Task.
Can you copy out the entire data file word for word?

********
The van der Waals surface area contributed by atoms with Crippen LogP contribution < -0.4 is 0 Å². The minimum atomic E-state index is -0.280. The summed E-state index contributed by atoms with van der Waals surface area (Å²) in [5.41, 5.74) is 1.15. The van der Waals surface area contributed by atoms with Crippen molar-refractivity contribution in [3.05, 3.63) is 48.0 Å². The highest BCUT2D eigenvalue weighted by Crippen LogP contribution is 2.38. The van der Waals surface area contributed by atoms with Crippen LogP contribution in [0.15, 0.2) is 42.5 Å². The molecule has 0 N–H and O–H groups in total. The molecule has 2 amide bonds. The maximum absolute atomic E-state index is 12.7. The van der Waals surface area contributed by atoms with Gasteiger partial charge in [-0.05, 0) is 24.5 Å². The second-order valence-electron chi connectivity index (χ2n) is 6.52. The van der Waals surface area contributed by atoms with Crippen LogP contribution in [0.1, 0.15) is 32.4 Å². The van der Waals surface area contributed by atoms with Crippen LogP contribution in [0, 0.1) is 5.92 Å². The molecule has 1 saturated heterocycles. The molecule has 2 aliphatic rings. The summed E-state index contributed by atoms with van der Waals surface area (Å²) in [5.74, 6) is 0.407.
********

The van der Waals surface area contributed by atoms with Crippen LogP contribution < -0.4 is 0 Å². The minimum atomic E-state index is -0.280. The summed E-state index contributed by atoms with van der Waals surface area (Å²) in [5.41, 5.74) is 1.15. The van der Waals surface area contributed by atoms with Crippen molar-refractivity contribution in [3.05, 3.63) is 48.0 Å². The highest BCUT2D eigenvalue weighted by Crippen LogP contribution is 2.38. The van der Waals surface area contributed by atoms with Crippen LogP contribution in [0.15, 0.2) is 42.5 Å². The molecule has 0 N–H and O–H groups in total. The molecule has 2 amide bonds. The maximum absolute atomic E-state index is 12.7. The van der Waals surface area contributed by atoms with Gasteiger partial charge in [-0.05, 0) is 24.5 Å². The second-order valence-electron chi connectivity index (χ2n) is 6.52. The van der Waals surface area contributed by atoms with Crippen LogP contribution in [0.1, 0.15) is 32.4 Å². The van der Waals surface area contributed by atoms with Crippen LogP contribution in [0, 0.1) is 5.92 Å². The molecule has 1 saturated heterocycles. The molecule has 2 aliphatic rings. The summed E-state index contributed by atoms with van der Waals surface area (Å²) in [5.74, 6) is 0.407.